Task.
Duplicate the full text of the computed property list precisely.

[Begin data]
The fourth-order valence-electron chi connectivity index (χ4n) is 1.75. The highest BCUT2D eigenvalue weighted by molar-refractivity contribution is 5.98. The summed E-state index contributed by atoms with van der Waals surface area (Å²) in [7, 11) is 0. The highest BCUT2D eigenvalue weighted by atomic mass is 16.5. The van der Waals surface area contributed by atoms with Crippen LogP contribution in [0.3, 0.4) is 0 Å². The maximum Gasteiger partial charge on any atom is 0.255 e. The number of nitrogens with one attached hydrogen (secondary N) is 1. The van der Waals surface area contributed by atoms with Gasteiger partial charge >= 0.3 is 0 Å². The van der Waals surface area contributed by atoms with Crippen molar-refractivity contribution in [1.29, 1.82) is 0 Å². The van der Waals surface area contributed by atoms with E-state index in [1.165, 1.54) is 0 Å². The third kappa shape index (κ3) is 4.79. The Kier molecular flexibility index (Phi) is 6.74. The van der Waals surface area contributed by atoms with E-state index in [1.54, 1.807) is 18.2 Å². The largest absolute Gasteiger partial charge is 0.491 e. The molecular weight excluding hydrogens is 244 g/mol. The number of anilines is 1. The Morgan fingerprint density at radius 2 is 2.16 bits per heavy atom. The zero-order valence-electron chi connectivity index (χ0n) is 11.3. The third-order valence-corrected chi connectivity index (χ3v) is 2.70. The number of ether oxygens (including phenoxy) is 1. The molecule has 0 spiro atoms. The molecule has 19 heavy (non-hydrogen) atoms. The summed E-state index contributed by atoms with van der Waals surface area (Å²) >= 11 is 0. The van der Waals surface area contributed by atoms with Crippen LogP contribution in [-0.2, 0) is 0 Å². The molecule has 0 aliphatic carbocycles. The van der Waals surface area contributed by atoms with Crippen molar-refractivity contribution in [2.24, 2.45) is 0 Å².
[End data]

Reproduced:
The fourth-order valence-electron chi connectivity index (χ4n) is 1.75. The highest BCUT2D eigenvalue weighted by molar-refractivity contribution is 5.98. The summed E-state index contributed by atoms with van der Waals surface area (Å²) in [7, 11) is 0. The highest BCUT2D eigenvalue weighted by atomic mass is 16.5. The van der Waals surface area contributed by atoms with Crippen LogP contribution in [0.3, 0.4) is 0 Å². The maximum Gasteiger partial charge on any atom is 0.255 e. The number of nitrogens with one attached hydrogen (secondary N) is 1. The van der Waals surface area contributed by atoms with Gasteiger partial charge >= 0.3 is 0 Å². The van der Waals surface area contributed by atoms with Crippen molar-refractivity contribution in [1.29, 1.82) is 0 Å². The van der Waals surface area contributed by atoms with E-state index in [1.165, 1.54) is 0 Å². The third kappa shape index (κ3) is 4.79. The Kier molecular flexibility index (Phi) is 6.74. The van der Waals surface area contributed by atoms with E-state index in [1.54, 1.807) is 18.2 Å². The largest absolute Gasteiger partial charge is 0.491 e. The molecular weight excluding hydrogens is 244 g/mol. The number of anilines is 1. The Morgan fingerprint density at radius 2 is 2.16 bits per heavy atom. The zero-order valence-electron chi connectivity index (χ0n) is 11.3. The third-order valence-corrected chi connectivity index (χ3v) is 2.70. The number of ether oxygens (including phenoxy) is 1. The molecule has 0 spiro atoms. The molecule has 19 heavy (non-hydrogen) atoms. The summed E-state index contributed by atoms with van der Waals surface area (Å²) >= 11 is 0. The van der Waals surface area contributed by atoms with Crippen LogP contribution in [-0.2, 0) is 0 Å². The molecule has 0 aliphatic carbocycles. The van der Waals surface area contributed by atoms with Crippen molar-refractivity contribution in [2.24, 2.45) is 0 Å².